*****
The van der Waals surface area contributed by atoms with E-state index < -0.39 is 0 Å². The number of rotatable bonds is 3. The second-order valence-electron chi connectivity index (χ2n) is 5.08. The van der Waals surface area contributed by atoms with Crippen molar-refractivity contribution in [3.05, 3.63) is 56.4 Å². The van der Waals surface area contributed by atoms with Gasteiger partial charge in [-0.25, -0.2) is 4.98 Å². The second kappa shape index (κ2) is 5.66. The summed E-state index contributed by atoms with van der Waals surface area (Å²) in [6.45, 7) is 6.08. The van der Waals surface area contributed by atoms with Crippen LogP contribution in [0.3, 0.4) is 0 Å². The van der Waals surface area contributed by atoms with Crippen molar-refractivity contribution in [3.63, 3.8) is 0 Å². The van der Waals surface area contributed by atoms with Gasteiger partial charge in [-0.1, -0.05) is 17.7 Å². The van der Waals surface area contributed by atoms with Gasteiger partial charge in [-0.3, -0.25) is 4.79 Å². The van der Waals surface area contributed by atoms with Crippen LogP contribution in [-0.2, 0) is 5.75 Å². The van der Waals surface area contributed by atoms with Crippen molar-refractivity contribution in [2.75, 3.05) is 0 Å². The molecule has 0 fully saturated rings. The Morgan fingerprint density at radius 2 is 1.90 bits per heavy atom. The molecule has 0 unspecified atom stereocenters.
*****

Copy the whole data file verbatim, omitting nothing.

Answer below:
The van der Waals surface area contributed by atoms with E-state index < -0.39 is 0 Å². The number of rotatable bonds is 3. The second-order valence-electron chi connectivity index (χ2n) is 5.08. The van der Waals surface area contributed by atoms with Crippen molar-refractivity contribution in [3.05, 3.63) is 56.4 Å². The van der Waals surface area contributed by atoms with Gasteiger partial charge in [-0.25, -0.2) is 4.98 Å². The second kappa shape index (κ2) is 5.66. The summed E-state index contributed by atoms with van der Waals surface area (Å²) in [6.45, 7) is 6.08. The van der Waals surface area contributed by atoms with Crippen LogP contribution in [0.3, 0.4) is 0 Å². The van der Waals surface area contributed by atoms with Crippen molar-refractivity contribution in [3.63, 3.8) is 0 Å². The van der Waals surface area contributed by atoms with Gasteiger partial charge in [-0.1, -0.05) is 17.7 Å². The van der Waals surface area contributed by atoms with Gasteiger partial charge in [-0.3, -0.25) is 4.79 Å². The van der Waals surface area contributed by atoms with Crippen LogP contribution in [-0.2, 0) is 5.75 Å². The van der Waals surface area contributed by atoms with Crippen molar-refractivity contribution in [2.75, 3.05) is 0 Å². The molecule has 0 fully saturated rings. The Morgan fingerprint density at radius 2 is 1.90 bits per heavy atom. The molecule has 0 unspecified atom stereocenters.